The Real Estate Encyclopedia
Details of FHA's $8K downpayment advance released
Category - Real Estate Information Sources - Real Estate Information General
WASHINGTON – May 29, 2009 – The U.S. Department of Housing and Urban Development (HUD) released more details today about its program to help first-time homebuyers use a tax credit as part of a downpayment.

HUD announced the program on May 12 at the National Association of Realtors® Housing Summit. In the interim, HUD posted an announcement and then immediately took it down, leading to speculation that the program would be pulled. In response, HUD said the rules had simply not been finalized, and the original announcement had been posted in error. 

“We’ve been eager for word from the federal government since the new FHA downpayment assistance plan was announced, and even more so after the program details were first published and then quickly pulled,” says John Sebree, FAR vice president of public policy. “Luckily, that turns out to be a minor setback and there will be a federal downpayment program to complement the $30 million we were successful in securing in the Florida budget.”

The most significant change involves the amount of downpayment required by qualified first-time homebuyers. FHA mortgages require a 3.5 percent downpayment, and the $8,000 tax credit cannot be used to override that requirement. Once the 3.5 percent downpayment requirement has been met, however, the tax credit can be applied to additional costs, including a higher downpayment, paying points to lower the mortgage rate, and/or closing costs. Lenders will treat the tax credit money as a second lien on the home until it’s paid back.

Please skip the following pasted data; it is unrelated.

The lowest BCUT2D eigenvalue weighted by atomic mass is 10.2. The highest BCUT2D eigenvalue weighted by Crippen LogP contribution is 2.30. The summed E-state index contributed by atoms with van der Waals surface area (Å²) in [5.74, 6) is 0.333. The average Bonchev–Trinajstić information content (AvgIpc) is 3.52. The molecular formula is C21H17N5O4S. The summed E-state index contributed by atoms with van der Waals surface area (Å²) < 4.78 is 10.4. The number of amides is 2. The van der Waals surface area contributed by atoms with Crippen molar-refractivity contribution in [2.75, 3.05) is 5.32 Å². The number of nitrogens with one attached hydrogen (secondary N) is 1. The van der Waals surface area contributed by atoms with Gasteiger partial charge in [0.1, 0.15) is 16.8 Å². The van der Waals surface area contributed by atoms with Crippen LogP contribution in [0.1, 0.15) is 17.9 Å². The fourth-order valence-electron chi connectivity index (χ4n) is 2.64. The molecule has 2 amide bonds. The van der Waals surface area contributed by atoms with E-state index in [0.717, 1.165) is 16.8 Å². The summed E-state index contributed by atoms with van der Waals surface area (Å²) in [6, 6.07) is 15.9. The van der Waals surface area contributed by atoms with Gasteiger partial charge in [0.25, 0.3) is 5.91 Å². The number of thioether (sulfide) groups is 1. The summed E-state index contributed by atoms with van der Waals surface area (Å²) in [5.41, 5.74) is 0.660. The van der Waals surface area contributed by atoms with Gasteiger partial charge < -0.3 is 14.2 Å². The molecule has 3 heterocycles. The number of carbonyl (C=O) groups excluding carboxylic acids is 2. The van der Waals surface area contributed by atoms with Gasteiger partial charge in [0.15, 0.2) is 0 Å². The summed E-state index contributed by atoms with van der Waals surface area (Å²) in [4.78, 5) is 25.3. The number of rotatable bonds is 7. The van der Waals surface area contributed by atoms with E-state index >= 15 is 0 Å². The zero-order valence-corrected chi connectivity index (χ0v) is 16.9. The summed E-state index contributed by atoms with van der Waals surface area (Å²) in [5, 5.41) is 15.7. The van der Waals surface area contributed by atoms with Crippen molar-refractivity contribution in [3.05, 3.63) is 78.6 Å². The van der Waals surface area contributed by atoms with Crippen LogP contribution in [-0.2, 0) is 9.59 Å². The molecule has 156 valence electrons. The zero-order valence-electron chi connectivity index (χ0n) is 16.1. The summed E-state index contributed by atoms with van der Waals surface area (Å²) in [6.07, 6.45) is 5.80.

“Mortgage industry leaders have indicated that this type of product may not be immediately available to consumers,” says Sebree. Since lenders will oversee the tax credit loan, they must create internal programs to handle the process.

Lenders have some flexibility on payback requirements for the upfront loan of the tax credit, though HUD also created rules to protect homebuyers from onerous terms. To read the complete overview in Mortgagee Letter 2009-15, go here.


Real Estate Information Sources - Real Estate Information General
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